Great Fire Of London Anniversary Exhibition Reveals Burnt Artefacts On Display At Museum of London

The burnt and twisted items reveal the devastating power of the fire.

20/07/2016 16:26

Padlocks, keys, scorched plate and even a waffle iron are among the scorched remnants that have been revealed in a new exhibition to commemorate the 350th anniversary of the Great Fire of London.

A small fire began in the bakery of Thomas Farriner, on Pudding Lane, on the night of Thursday, 2 September 1666.

Although Farriner claimed to have extinguished it, his whole house was ablaze by 1am and the fire it quickly spread down the street and nearby Fish Hill.

Hulton Archive via Getty Images
A view from a painting of the great fire of London, as seen from the Thames

Closely-packed buildings made from timber and pitch burnt easily and the fire was helped by winds, swallowing up much of the city.

By the time the fire was finally beaten - after three days - 13,200 houses, 87 parish churches, The Royal Exchange, Guildhall and St. Paul’s Cathedral had all been destroyed.

London may have been rebuilt but but a number of items still exist to this day which reveal the power of the flames which devastated the city back in 1666.

  • Museum of London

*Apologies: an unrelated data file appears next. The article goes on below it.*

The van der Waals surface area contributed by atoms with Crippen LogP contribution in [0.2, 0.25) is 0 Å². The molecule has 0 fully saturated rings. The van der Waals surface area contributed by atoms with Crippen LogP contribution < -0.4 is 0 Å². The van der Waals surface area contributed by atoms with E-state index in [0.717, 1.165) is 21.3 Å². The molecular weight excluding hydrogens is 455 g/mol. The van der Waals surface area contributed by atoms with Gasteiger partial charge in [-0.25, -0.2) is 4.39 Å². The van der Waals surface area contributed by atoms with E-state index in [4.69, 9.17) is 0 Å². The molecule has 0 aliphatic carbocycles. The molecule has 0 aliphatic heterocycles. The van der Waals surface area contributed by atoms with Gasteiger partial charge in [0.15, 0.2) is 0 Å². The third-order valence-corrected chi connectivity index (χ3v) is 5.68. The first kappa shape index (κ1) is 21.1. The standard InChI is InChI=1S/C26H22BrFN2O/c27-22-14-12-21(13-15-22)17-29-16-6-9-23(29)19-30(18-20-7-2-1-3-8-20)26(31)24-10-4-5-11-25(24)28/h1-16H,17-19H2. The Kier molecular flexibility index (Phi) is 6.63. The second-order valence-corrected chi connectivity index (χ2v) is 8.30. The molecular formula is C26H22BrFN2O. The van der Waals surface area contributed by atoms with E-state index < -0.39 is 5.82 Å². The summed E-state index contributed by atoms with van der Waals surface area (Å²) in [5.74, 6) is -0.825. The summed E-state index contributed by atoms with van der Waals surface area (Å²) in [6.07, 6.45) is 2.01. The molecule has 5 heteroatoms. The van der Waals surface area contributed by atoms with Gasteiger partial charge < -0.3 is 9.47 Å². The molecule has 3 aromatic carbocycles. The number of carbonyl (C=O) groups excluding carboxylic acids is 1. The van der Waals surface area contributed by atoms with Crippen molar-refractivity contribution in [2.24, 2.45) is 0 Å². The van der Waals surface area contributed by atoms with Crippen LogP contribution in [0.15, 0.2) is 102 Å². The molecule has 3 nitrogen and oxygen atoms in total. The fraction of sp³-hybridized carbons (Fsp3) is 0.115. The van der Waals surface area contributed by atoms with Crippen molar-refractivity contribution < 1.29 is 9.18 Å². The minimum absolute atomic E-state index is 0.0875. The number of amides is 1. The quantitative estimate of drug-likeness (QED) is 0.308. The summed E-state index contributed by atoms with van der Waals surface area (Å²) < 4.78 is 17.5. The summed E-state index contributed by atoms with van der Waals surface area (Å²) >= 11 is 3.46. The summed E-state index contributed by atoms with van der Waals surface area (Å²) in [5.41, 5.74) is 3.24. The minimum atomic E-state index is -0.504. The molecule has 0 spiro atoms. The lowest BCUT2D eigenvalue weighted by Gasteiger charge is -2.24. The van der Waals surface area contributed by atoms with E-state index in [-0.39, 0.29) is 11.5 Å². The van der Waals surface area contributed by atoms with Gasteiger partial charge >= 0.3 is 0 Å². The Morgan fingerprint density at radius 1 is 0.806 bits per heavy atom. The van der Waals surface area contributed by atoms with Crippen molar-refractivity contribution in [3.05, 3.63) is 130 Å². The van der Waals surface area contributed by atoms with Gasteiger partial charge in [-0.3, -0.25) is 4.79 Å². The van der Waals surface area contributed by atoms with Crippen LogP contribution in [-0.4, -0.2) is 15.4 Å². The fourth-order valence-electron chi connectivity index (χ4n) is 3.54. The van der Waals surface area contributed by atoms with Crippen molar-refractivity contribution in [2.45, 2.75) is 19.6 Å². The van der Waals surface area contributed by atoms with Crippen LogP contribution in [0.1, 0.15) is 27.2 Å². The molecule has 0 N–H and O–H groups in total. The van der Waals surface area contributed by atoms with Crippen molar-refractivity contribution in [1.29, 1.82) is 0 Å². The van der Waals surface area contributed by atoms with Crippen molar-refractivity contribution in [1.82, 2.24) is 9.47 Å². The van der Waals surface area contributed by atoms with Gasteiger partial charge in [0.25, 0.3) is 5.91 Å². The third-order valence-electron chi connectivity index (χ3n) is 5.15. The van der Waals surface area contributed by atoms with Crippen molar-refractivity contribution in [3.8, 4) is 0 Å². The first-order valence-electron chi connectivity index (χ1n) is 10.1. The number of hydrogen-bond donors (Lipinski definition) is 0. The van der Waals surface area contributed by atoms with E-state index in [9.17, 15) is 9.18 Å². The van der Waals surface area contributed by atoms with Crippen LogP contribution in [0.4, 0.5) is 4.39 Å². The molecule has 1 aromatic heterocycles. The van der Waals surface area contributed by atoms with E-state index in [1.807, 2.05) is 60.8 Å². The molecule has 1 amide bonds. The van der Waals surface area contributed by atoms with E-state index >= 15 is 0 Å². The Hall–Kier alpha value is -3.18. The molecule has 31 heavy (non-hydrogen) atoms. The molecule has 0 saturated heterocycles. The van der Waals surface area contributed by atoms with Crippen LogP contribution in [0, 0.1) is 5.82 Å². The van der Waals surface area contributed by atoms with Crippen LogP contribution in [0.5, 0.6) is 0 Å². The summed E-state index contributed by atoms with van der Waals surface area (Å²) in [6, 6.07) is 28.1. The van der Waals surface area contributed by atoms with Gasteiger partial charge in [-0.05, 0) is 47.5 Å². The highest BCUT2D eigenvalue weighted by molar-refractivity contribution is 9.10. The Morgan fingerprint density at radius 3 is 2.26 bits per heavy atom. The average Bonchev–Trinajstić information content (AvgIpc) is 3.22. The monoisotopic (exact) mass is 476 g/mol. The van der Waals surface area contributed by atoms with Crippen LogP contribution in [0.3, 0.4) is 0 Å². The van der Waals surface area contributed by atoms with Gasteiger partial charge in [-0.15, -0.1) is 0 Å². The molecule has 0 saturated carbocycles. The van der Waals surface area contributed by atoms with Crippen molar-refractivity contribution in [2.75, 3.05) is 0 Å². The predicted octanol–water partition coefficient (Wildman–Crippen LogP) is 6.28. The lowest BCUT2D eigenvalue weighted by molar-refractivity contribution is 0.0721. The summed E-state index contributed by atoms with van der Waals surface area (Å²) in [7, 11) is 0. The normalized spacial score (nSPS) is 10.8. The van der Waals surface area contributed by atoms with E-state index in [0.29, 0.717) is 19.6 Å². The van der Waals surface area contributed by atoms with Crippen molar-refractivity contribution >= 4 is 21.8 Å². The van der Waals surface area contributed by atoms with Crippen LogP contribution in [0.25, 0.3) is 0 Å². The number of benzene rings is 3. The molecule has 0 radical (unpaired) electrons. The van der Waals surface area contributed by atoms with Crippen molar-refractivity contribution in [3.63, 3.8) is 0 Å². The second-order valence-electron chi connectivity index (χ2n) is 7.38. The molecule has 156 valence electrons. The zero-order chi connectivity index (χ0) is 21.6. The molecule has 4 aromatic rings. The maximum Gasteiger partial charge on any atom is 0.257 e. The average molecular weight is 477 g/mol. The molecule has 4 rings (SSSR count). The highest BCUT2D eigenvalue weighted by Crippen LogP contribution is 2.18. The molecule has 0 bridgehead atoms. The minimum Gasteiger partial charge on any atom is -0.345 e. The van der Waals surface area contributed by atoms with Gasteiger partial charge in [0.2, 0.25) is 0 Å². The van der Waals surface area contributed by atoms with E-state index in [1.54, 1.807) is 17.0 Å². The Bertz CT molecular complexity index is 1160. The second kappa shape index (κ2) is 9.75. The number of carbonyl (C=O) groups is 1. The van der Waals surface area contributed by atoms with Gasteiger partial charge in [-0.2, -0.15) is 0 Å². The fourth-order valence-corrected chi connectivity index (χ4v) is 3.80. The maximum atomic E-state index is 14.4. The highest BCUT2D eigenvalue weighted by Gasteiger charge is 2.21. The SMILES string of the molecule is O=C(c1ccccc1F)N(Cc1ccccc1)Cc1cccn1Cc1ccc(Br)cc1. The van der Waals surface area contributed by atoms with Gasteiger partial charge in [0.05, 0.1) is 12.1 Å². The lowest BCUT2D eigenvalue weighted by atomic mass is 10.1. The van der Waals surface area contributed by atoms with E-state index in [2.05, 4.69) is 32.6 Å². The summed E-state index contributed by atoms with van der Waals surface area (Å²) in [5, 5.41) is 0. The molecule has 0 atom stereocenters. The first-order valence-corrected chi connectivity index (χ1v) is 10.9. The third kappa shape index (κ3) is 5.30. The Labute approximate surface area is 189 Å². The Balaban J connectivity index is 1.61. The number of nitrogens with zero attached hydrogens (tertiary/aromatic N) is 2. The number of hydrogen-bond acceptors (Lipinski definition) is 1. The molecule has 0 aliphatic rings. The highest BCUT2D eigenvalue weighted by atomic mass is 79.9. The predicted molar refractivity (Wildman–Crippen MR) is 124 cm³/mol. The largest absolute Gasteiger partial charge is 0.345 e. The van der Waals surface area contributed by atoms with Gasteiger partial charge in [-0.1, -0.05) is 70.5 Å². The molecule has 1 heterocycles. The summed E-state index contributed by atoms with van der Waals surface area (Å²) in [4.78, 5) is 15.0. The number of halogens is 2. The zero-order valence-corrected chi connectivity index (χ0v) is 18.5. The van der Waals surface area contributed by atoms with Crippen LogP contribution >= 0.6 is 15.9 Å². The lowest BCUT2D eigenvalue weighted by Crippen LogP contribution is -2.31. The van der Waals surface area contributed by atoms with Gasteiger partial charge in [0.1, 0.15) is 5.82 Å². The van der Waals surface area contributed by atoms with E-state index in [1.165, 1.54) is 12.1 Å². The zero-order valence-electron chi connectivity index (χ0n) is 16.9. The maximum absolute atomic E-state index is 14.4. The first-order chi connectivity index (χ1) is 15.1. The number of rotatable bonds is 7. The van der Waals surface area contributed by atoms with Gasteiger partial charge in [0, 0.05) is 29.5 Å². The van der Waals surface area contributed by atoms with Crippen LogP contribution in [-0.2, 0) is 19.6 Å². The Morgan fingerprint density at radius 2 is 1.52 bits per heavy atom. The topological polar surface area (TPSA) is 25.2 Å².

Burnt padlocks and key found at Monument House excavations on Botolph Lane. The x-ray reveals the detail.
  • Museum of London
    Melted iron key found amongst Great Fire debris on Botolph Lane, fused into a clump with other pieces of ironwork.
  • Museum of London
    Waffle-making tongs found at excavations on Botolph Lane.
  • Museum of London
    Burnt Geneva Bible, 1608, reportedly rescued from the Great Fire.
  • Museum of London
    Blackened and warped ceramic roof tile which should be flat and terracotta in colour has been bent in half by temperatures over 1500oC.
  • Museum of London
    Bubbled and burnt shard of plate from a cellar on Pudding Lane, two doors down from the Thomas Farriner’s bakery.
  • Museum of London
    Hoard of 17th-century glass found underneath burnt debris during excavations of a cellar on Gracechurch Street.
  • Museum of London
    Blue and white tin-glazed earthenware decorated floor tile. Quadrant tile with the so-called 'star and tulip' design in blue on white. Blackened by the Great Fire of London.
  • Museum of London
    Melted and fused iron hooks and eyes from Pudding Lane excavations
  • Museum of London
    Leather bucket c.1666 excavated from a burnt house on Lower Thames Street
  • Museum of London
    This fire mark from 1701 is from the Hand in Hand Fire Office, established after the Great Fire in 1696.

Also on display is a fire engine from the late 1670s, faithfully restored used traditional techniques and materials by Croford Coachbuilders, as well as an array of other items.

The items are appearing as part of a the Fire! Fire! exhibition, which opens at the Museum of London on 23 July.

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